Add a Disease

Pulmonary embolism is a condition that occurs when one or more arteries in your lungs become blocked. In most cases, pulmonary embolism is caused by blood clots that travel to your lungs from another part of your body — most commonly, your legs. Pulmonary embolism can occur in otherwise healthy people. Signs and symptoms can vary from person to person, but commonly include sudden and unexplained shortness of breath, chest pain and a cough that may bring up blood-tinged sputum. Pulmonary embolism can be life-threatening, but prompt treatment with anti-clotting medications can greatly reduce the risk of death. Taking measures to prevent blood clots in your legs also can help protect you against pulmonary embolism.

Complications of Pulmonary Embolism

  • Pulmonary embolism can be life-threatening. About one-third of people with undiagnosed and untreated pulmonary embolism don't survive. When the condition is diagnosed and treated promptly, however, that number drops dramatically.
  • Pulmonary embolism can also lead to pulmonary hypertension, a condition in which the blood pressure in your lungs is too high. When you have obstructions in the arteries inside your lungs, your heart must work harder to push blood through those vessels. This increases the blood pressure within these vessels and can wear out a section of your heart.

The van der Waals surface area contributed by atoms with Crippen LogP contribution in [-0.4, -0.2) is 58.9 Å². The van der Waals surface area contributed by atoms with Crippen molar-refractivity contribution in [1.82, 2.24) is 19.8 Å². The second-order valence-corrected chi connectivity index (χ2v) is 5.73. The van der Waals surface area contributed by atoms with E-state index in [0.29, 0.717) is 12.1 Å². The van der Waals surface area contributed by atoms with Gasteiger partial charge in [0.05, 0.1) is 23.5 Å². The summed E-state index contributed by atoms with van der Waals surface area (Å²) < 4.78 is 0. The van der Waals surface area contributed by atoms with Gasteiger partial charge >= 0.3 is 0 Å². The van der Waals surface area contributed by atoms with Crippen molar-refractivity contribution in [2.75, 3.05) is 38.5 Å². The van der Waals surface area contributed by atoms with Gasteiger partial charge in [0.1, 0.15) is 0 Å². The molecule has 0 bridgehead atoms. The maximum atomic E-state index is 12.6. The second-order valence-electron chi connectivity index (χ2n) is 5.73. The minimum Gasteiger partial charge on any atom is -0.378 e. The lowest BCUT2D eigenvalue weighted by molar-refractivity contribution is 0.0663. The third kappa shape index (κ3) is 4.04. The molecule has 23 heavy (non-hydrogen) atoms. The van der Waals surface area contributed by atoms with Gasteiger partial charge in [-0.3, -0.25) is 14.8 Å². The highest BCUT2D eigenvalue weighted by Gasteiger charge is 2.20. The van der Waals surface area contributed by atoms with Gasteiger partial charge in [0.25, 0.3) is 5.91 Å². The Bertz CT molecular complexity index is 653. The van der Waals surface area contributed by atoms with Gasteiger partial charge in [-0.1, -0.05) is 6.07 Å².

Causes of Pulmonary Embolism

Pulmonary embolism occurs when a clump of material, most often a blood clot, gets wedged into an artery in your lungs. These blood clots most commonly originate in the deep veins of your legs, but they can also come from other parts of your body. This condition is known as deep vein thrombosis (DVT). Occasionally, other substances can form blockages within the blood vessels inside your lungs. Examples include:

  • Fat from within the marrow of a broken bone
  • Part of a tumor
  • Air bubbles

It's rare to experience a solitary pulmonary embolism. In most cases, multiple clots are involved. The lung tissue served by each blocked artery is robbed of fuel and may die. This makes it more difficult for your lungs to provide oxygen to the rest of your body. Because pulmonary embolism almost always occurs in conjunction with deep vein thrombosis, some doctors refer to the two conditions together as venous thromboembolism (VTE).